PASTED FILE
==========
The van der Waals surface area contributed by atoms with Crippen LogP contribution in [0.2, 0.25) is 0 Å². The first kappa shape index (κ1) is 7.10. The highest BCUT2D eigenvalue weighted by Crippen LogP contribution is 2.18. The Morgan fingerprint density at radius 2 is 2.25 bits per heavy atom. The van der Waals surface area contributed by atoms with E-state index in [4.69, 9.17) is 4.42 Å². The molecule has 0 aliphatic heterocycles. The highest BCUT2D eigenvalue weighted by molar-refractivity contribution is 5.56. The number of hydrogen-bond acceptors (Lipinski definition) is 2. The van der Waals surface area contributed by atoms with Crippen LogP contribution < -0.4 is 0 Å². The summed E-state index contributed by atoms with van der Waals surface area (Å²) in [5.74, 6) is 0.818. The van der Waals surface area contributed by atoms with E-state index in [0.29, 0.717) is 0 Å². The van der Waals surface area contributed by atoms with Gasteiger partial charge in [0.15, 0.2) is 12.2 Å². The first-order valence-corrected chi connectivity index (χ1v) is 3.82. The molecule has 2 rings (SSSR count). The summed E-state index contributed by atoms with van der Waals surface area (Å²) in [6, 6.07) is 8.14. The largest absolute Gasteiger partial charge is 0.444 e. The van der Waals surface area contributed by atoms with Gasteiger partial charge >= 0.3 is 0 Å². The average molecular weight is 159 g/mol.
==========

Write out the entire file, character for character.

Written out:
The van der Waals surface area contributed by atoms with Crippen LogP contribution in [0.2, 0.25) is 0 Å². The first kappa shape index (κ1) is 7.10. The highest BCUT2D eigenvalue weighted by Crippen LogP contribution is 2.18. The Morgan fingerprint density at radius 2 is 2.25 bits per heavy atom. The van der Waals surface area contributed by atoms with E-state index in [4.69, 9.17) is 4.42 Å². The molecule has 0 aliphatic heterocycles. The highest BCUT2D eigenvalue weighted by molar-refractivity contribution is 5.56. The number of hydrogen-bond acceptors (Lipinski definition) is 2. The van der Waals surface area contributed by atoms with Crippen LogP contribution < -0.4 is 0 Å². The summed E-state index contributed by atoms with van der Waals surface area (Å²) in [5.74, 6) is 0.818. The van der Waals surface area contributed by atoms with E-state index in [0.29, 0.717) is 0 Å². The van der Waals surface area contributed by atoms with Gasteiger partial charge in [0.15, 0.2) is 12.2 Å². The first-order valence-corrected chi connectivity index (χ1v) is 3.82. The molecule has 2 rings (SSSR count). The summed E-state index contributed by atoms with van der Waals surface area (Å²) in [6, 6.07) is 8.14. The largest absolute Gasteiger partial charge is 0.444 e. The van der Waals surface area contributed by atoms with Gasteiger partial charge >= 0.3 is 0 Å². The average molecular weight is 159 g/mol.